An Episcopal Dictionary of the Church

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Neale, John Mason

(Jan. 24, 1818-Aug. 6, 1866). British cleric, hymn writer, and translator. He was born in London. Neale was caught up with the ideals of the Oxford Movement while he was at Trinity College, Cambridge. In 1839 Neale and Benjamin Webb founded the Cambridge Camden Society. After 1845 it was known as the Ecclesiological Society. The Society's goals focused on church architecture and traditional catholic worship. Neale was ordained deacon in 1841 and priest in 1842. His early ordained ministry was limited by poor health. After a period of rest, Neale was appointed warden of Sackville College, East Grinstead, in 1846. He also devoted himself to literary work and the Society of St. Margaret, a religious order for women, which he founded in 1855. The Bishop of Chichester inhibited Neale from 1847 to 1863 because of his ritualistic practices. Today Neale is primarily remembered as a translator of ancient Greek and Latin hymns. His two major publications, Medieval Hymns and Sequences (1851) and Hymns of the Eastern Church (1862), had a major impact on English language hymnals published in the second half of the nineteenth century. Neale contributed nearly an eighth of the texts of the original edition of Hymns Ancient and Modern (1859). His translations continue in use today. The Hymnal 1982 contains twenty-seven texts or portions of texts that were translated by Neale, including such classics as, "All glory, laud, and honor" (Hymns 154/155), "Come, ye faithful, raise the strain" (Hymns 199/200), and "Of the Father's love begotten" (Hymn 82). The Hymnal also has two original texts by Neale, including "Good Christian friends, rejoice" (Hymn 107). Neale died in East Grinstead on the Feast of the Transfiguration, 1866. He is commemorated in the Episcopal calendar of the church year on Aug. 7.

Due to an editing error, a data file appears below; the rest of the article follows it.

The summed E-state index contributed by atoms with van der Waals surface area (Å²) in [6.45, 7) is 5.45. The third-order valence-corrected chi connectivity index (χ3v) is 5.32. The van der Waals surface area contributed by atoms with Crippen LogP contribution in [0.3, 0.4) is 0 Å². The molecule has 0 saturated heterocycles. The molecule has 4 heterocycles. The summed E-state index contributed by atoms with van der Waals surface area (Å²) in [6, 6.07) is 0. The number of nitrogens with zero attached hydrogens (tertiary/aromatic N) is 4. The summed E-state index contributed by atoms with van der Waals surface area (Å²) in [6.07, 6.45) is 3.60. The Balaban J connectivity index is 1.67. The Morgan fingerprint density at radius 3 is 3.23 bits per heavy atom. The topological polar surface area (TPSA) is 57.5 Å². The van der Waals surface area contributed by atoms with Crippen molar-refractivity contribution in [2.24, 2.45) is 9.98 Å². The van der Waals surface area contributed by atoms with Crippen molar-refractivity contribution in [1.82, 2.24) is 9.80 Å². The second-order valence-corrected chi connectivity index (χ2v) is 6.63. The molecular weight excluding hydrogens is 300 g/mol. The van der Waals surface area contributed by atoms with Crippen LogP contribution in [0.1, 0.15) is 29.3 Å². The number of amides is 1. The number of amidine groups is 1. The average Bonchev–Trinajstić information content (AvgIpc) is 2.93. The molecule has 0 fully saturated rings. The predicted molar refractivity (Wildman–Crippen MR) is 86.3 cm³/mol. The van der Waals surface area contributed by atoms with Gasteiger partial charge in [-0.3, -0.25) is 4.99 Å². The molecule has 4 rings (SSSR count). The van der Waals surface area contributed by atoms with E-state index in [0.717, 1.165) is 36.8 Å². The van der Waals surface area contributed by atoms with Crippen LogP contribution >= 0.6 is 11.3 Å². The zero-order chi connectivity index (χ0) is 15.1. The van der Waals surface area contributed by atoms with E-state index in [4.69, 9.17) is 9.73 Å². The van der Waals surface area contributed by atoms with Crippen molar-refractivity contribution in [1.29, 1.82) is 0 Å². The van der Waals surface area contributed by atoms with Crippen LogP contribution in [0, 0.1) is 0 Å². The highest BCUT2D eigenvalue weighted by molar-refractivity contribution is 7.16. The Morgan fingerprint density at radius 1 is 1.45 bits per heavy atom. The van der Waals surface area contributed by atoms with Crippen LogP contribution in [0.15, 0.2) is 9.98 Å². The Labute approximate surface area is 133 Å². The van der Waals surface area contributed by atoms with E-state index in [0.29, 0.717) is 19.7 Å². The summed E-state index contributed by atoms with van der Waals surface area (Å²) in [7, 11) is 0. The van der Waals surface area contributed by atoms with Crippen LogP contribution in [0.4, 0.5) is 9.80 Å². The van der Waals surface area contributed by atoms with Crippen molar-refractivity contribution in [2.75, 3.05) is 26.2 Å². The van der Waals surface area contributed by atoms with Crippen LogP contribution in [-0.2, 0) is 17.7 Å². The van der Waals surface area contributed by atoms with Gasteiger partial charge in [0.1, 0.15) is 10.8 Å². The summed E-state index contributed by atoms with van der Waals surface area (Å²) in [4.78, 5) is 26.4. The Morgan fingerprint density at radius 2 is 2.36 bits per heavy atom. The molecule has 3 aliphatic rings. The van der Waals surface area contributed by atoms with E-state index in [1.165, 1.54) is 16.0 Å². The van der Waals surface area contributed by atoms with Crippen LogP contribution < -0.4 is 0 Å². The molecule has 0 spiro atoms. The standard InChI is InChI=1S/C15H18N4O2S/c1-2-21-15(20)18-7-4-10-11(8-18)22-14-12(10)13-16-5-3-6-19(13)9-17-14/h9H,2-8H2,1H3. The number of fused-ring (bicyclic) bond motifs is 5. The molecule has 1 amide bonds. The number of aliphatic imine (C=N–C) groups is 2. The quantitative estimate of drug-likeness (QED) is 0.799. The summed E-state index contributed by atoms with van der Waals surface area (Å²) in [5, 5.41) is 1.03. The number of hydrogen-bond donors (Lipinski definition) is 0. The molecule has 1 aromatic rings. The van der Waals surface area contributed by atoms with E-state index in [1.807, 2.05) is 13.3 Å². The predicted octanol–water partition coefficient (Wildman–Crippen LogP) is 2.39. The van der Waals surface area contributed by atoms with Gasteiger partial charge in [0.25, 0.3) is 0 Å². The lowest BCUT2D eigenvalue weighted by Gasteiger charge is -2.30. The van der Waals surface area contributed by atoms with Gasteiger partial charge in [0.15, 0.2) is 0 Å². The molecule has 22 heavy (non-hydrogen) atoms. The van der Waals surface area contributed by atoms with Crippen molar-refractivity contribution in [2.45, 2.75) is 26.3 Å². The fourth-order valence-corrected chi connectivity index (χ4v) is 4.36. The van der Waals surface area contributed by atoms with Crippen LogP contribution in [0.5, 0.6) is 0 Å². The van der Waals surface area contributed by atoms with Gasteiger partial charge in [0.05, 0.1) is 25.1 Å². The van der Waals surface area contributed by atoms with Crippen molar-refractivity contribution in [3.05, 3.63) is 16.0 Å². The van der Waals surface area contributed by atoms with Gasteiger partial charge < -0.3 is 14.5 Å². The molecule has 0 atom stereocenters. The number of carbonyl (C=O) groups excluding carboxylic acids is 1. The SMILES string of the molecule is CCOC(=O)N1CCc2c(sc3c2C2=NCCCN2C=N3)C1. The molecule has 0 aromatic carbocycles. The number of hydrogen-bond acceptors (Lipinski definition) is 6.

Glossary definitions provided courtesy of Church Publishing Incorporated, New York, NY,(All Rights reserved) from "An Episcopal Dictionary of the Church, A User Friendly Reference for Episcopalians," Don S. Armentrout and Robert Boak Slocum, editors.